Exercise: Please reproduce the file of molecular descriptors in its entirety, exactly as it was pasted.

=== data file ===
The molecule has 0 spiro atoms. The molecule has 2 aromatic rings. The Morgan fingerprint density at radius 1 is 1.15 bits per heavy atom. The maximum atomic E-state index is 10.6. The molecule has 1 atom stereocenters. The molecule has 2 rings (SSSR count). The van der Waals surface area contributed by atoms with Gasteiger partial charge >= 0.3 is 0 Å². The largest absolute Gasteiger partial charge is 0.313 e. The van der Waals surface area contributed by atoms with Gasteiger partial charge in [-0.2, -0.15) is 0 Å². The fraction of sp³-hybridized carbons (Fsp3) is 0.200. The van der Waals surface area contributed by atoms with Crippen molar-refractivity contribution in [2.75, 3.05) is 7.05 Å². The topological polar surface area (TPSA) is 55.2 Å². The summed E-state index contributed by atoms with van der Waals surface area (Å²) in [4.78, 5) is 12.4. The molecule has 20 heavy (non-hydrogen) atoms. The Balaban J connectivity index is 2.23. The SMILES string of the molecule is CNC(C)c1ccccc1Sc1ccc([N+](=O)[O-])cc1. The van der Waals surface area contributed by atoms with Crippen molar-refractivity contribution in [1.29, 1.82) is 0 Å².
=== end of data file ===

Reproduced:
The molecule has 0 spiro atoms. The molecule has 2 aromatic rings. The Morgan fingerprint density at radius 1 is 1.15 bits per heavy atom. The maximum atomic E-state index is 10.6. The molecule has 1 atom stereocenters. The molecule has 2 rings (SSSR count). The van der Waals surface area contributed by atoms with Gasteiger partial charge >= 0.3 is 0 Å². The largest absolute Gasteiger partial charge is 0.313 e. The van der Waals surface area contributed by atoms with Gasteiger partial charge in [-0.2, -0.15) is 0 Å². The fraction of sp³-hybridized carbons (Fsp3) is 0.200. The van der Waals surface area contributed by atoms with Crippen molar-refractivity contribution in [2.75, 3.05) is 7.05 Å². The topological polar surface area (TPSA) is 55.2 Å². The summed E-state index contributed by atoms with van der Waals surface area (Å²) in [4.78, 5) is 12.4. The molecule has 20 heavy (non-hydrogen) atoms. The Balaban J connectivity index is 2.23. The SMILES string of the molecule is CNC(C)c1ccccc1Sc1ccc([N+](=O)[O-])cc1. The van der Waals surface area contributed by atoms with Crippen molar-refractivity contribution in [1.29, 1.82) is 0 Å².